(Welcome to Ani-time Ani-where, a regular column dedicated to helping the uninitiated understand and appreciate the world of anime.)

Just like how there’s too much TV to watch it all, trying to catch up on seasonal anime is a daunting and impossible task. With so many shows, you can’t know which ones will be good, especially if they aren’t based on any previously released material that gives off a hint as to what the story is like. This column has covered new shows before, but usually, it’s reserved for shows that are ending their first season, or a handful that are so special, you really should get in before they explode in popularity. Make no mistake, Wonder Egg Priority is one of those shows.

First of all, be aware that this show comes with a boatload of trigger warnings, including self-cutting, body shaming, survivor’s guilt, and suicide, which acts as the core of the story.

The first episode starts like something out of Alice in Wonderland, with a young girl being led down a mysterious subterranean tunnel by a talking animal. Except rather than a rabbit, Ai Ohto finds an egg, one that is still there when she wakes up from this dream. When cracked, the egg reveals another young girl, the soul of a victim of bullying and suicide. If Ai manages to defeat the monsters chasing after this girl, and every girl after her, then maybe, she can earn enough points to bring her friend Koito back to life — or so she hopes.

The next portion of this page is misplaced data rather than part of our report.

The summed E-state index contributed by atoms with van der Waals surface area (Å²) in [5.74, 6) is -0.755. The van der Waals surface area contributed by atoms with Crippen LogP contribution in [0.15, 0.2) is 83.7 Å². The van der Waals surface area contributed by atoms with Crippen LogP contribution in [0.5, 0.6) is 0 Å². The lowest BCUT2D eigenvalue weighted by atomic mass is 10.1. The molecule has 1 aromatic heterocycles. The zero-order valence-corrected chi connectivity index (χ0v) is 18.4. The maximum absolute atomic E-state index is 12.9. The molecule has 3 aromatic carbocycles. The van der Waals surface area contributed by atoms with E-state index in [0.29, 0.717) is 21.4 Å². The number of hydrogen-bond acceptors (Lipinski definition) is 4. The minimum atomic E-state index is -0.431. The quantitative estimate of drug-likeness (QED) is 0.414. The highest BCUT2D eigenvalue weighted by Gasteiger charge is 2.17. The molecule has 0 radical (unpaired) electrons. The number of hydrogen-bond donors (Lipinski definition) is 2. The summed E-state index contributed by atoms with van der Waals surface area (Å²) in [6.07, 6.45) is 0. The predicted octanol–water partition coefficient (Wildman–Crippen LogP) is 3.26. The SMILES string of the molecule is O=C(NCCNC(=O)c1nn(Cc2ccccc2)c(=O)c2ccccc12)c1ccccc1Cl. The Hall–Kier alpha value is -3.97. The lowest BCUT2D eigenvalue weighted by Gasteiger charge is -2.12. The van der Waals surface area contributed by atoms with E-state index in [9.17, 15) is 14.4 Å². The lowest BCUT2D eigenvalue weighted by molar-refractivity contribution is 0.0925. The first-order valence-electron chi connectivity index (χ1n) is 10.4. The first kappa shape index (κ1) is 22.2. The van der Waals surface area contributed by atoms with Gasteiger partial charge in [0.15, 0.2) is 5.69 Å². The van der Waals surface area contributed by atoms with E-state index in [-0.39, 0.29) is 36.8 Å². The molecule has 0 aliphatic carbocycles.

From there, the show starts playing with everything you’d come to expect from a magical girl anime, from other girls becoming allies, power-ups, and familiars — except it doesn’t exactly play like Sailor Moon. The focus here remains on building a complex, beautiful, harrowing exploration of depression, trauma, bullying, and more. Somehow, this show manages to make it all work. It may be a bit early to talk about the anime of the year, but Wonder Egg Priority makes a strong case for calling the race bright and early.

What Makes It Great

Ask any anime fan to describe Wonder Egg Priority and they’ll probably list about 10 entirely different anime directed by a weird amalgamation of Satoshi Kon, Kunihiko Ikuhara, Makoto Shinkai, Hideaki Anno, and Masaaki Yuasa. While they are not exactly wrong, and there are clear influences ranging from Revolutionary Girl Utena and A Silent Voice to Paranoia Agent and even the works of David Lynch in the show, it also does the sheer ingenuity and talent of the team behind Wonder Egg Priority a disservice.

This is not the work of recognizable icons like Ikuhara or Anno, but newcomers (kind of). Director Shin Wakabayashi is a veteran key animator with experience directing a few episodes of big shows like Attack on Titan, but this is the first time he’s given free rein to helm a show by himself; writer Shinji Nojima has worked for decades, but he’s mostly done live-action; most of the episode directors are first-timers being given a chance, and they are all excelling at it. Any given episode feels like part of five different shows all at once, going from exhilarating and dynamic action with fluid animation reminiscent of Yuasa’s work in Devilman Crybaby, to quiet moments of meaningful conversation, to horrific and mind-bending imagery blending dreams with reality in a way that would have made Satoshi Kon extremely happy.